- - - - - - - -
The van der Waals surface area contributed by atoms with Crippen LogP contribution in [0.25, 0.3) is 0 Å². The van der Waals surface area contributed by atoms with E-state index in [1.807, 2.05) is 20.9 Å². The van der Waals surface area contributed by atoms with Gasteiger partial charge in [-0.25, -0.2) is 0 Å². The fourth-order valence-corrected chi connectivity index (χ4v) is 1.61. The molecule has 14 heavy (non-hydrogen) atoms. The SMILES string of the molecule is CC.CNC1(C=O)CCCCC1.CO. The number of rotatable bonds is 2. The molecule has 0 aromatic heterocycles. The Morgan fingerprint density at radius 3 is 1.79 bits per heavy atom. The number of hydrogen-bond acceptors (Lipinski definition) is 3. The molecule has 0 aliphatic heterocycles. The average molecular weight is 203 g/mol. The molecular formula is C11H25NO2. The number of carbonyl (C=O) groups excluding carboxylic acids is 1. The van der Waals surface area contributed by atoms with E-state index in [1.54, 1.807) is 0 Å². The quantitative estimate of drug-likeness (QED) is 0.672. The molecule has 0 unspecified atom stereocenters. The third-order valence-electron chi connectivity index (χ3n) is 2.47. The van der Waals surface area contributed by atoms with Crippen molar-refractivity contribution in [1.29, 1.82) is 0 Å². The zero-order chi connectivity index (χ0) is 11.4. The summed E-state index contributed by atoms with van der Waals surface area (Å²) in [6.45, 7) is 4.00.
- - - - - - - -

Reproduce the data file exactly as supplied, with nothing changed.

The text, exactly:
The van der Waals surface area contributed by atoms with Crippen LogP contribution in [0.25, 0.3) is 0 Å². The van der Waals surface area contributed by atoms with E-state index in [1.807, 2.05) is 20.9 Å². The van der Waals surface area contributed by atoms with Gasteiger partial charge in [-0.25, -0.2) is 0 Å². The fourth-order valence-corrected chi connectivity index (χ4v) is 1.61. The molecule has 14 heavy (non-hydrogen) atoms. The SMILES string of the molecule is CC.CNC1(C=O)CCCCC1.CO. The number of rotatable bonds is 2. The molecule has 0 aromatic heterocycles. The Morgan fingerprint density at radius 3 is 1.79 bits per heavy atom. The number of hydrogen-bond acceptors (Lipinski definition) is 3. The molecule has 0 aliphatic heterocycles. The average molecular weight is 203 g/mol. The molecular formula is C11H25NO2. The number of carbonyl (C=O) groups excluding carboxylic acids is 1. The van der Waals surface area contributed by atoms with E-state index in [1.54, 1.807) is 0 Å². The quantitative estimate of drug-likeness (QED) is 0.672. The molecule has 0 unspecified atom stereocenters. The third-order valence-electron chi connectivity index (χ3n) is 2.47. The van der Waals surface area contributed by atoms with Crippen molar-refractivity contribution in [1.29, 1.82) is 0 Å². The zero-order chi connectivity index (χ0) is 11.4. The summed E-state index contributed by atoms with van der Waals surface area (Å²) in [6.45, 7) is 4.00.